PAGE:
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Junot Díaz Ignites "Radical Hope" In Post-Election Essay

"This is the joyous destiny of our people—to bury the arc of the moral universe so deep in justice that it will never be undone."

In the week following Donald Trump's victory over Hillary Clinton in the race for the White House, beloved author Junot Díaz pens a timely message for Americans left in despair.

In a post-election essay series presented by The New Yorker on Wednesday (Nov. 16), the Pulitzer Prize-winning author is one of a group of like-minded and talented folks who take on "Trump's America." His original essay titled "Radical Hope," takes the form of a letter as he addresses "Q," a woman who reached out to him after Trump was named the nation's President-elect, but his response speaks to many attempting to process what the next four years will bring.

"We need to connect courageously with the rejection, the fear, the vulnerability that Trump’s victory has inflicted on us, without turning away or numbing ourselves or lapsing into cynicism," he writes. "We need to bear witness to what we have lost: our safety, our sense of belonging, our vision of our country. We need to mourn all these injuries fully so that they do not drag us into despair, so repair will be possible."

Díaz stresses it's necessary to feel the blow of Trump's win, but cautions readers to avoid the trap of stagnancy. "[While] we’re doing the hard, necessary work of mourning, we should avail ourselves of the old formations that have seen us through darkness. We organize. We form solidarities. And, yes: we fight. To be heard. To be safe. To be free," he continues.

He adds that he understands continuing the fight after a brutal setback isn't easy, but he is hopeful that "faith and energy" will return once the shock passes. "Because let’s be real: we always knew this sh*t wasn’t going to be easy. Colonial power, patriarchal power, capitalist power must always and everywhere be battled, because they never, ever quit," he reminds us.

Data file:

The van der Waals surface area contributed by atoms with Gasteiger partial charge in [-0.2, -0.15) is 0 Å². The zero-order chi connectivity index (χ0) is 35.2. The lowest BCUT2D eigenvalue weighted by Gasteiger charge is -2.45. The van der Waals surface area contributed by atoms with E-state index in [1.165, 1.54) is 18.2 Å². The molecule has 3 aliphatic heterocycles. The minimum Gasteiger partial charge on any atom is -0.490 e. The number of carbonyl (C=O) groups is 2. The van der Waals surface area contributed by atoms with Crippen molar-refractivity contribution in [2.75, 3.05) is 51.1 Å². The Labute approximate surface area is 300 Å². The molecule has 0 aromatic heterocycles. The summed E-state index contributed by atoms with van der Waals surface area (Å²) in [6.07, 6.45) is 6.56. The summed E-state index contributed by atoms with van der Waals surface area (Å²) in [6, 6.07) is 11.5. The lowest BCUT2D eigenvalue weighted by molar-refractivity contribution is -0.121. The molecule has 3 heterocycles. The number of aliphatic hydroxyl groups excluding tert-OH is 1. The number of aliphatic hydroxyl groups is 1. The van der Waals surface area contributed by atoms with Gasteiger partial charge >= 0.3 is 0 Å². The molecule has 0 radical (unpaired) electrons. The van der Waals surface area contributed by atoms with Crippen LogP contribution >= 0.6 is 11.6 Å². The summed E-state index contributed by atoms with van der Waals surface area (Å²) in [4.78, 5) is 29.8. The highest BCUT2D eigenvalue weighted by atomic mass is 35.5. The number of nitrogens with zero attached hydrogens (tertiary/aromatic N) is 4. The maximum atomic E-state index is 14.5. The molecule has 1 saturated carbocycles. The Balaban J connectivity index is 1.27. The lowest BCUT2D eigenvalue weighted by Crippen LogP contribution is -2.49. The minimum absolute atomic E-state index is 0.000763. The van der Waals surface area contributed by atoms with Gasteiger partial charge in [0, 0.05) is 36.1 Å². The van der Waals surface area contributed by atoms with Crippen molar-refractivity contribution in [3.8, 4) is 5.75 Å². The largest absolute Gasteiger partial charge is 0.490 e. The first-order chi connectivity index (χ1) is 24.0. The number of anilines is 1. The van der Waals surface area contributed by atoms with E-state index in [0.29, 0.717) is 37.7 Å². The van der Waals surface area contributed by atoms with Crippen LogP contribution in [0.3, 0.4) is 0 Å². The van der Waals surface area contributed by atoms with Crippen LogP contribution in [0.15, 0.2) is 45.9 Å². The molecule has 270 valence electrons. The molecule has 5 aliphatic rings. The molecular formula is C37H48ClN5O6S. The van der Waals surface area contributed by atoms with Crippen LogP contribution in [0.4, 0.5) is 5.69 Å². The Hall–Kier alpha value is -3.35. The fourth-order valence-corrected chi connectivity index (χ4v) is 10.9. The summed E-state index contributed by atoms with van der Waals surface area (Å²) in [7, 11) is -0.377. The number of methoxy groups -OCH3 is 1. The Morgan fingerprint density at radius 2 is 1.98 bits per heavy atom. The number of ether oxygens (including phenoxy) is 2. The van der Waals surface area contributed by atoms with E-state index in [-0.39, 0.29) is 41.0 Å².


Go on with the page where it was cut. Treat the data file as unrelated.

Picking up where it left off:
"We have to keep fighting, because otherwise there will be no future—all will be consumed. Those of us whose ancestors were owned and bred like animals know that future all too well, because it is, in part, our past. And we know that by fighting, against all odds, we who had nothing, not even our real names, transformed the universe. Our ancestors did this with very little, and we who have more must do the same. This is the joyous destiny of our people—to bury the arc of the moral universe so deep in justice that it will never be undone."

Read Junot Díaz's full essay, where he explains why "radical hope is our best weapon against despair," here.

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Gang Member May Testify Against Defendants In 'Junior' Guzman-Feliz' Murder Trial

A member of the Trinitarios gang who witnessed the fatal stabbing of Bronx teenager Lesandro “Junior” Guzman-Feliz may take the stand against five defendants this week.

The first of two murder trials for the killing of Junior Guzman-Feliz began earlier this month, NBC4 New York reports. Antonio Rodriguez Hernandez Santiago (24), Jonaiki Martinez Estrella (24), Jose Muniz (21) and Manuel Rivera (18) and Elvin Garcia (23) were given second-degree murder, manslaughter, conspiracy, gang assault and criminal possession of weapon charges for the June 2018 stabbing of the 15-year-old.